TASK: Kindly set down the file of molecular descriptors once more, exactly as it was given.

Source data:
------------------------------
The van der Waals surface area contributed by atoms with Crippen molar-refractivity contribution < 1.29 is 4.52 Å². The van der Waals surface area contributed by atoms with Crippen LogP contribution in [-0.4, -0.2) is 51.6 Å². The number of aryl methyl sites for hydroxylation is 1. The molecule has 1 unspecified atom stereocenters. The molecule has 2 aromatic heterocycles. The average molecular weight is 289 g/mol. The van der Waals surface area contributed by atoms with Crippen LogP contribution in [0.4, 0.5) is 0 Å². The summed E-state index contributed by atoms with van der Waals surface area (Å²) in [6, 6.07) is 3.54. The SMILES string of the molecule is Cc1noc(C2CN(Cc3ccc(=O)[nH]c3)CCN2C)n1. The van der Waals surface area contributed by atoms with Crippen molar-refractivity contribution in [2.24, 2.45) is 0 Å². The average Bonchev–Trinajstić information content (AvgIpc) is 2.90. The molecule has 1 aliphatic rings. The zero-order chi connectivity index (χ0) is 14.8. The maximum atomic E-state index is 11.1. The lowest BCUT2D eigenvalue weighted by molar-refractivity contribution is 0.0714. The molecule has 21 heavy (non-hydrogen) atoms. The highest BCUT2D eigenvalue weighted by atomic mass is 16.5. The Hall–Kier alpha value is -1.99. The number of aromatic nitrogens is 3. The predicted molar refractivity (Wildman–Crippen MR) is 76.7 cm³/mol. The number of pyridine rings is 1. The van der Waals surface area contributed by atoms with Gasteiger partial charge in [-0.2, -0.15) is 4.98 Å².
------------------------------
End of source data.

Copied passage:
The van der Waals surface area contributed by atoms with Crippen molar-refractivity contribution < 1.29 is 4.52 Å². The van der Waals surface area contributed by atoms with Crippen LogP contribution in [-0.4, -0.2) is 51.6 Å². The number of aryl methyl sites for hydroxylation is 1. The molecule has 1 unspecified atom stereocenters. The molecule has 2 aromatic heterocycles. The average molecular weight is 289 g/mol. The van der Waals surface area contributed by atoms with Crippen LogP contribution in [0.4, 0.5) is 0 Å². The summed E-state index contributed by atoms with van der Waals surface area (Å²) in [6, 6.07) is 3.54. The SMILES string of the molecule is Cc1noc(C2CN(Cc3ccc(=O)[nH]c3)CCN2C)n1. The van der Waals surface area contributed by atoms with Crippen molar-refractivity contribution in [2.24, 2.45) is 0 Å². The average Bonchev–Trinajstić information content (AvgIpc) is 2.90. The molecule has 1 aliphatic rings. The zero-order chi connectivity index (χ0) is 14.8. The maximum atomic E-state index is 11.1. The lowest BCUT2D eigenvalue weighted by molar-refractivity contribution is 0.0714. The molecule has 21 heavy (non-hydrogen) atoms. The highest BCUT2D eigenvalue weighted by atomic mass is 16.5. The Hall–Kier alpha value is -1.99. The number of aromatic nitrogens is 3. The predicted molar refractivity (Wildman–Crippen MR) is 76.7 cm³/mol. The number of pyridine rings is 1. The van der Waals surface area contributed by atoms with Gasteiger partial charge in [-0.2, -0.15) is 4.98 Å².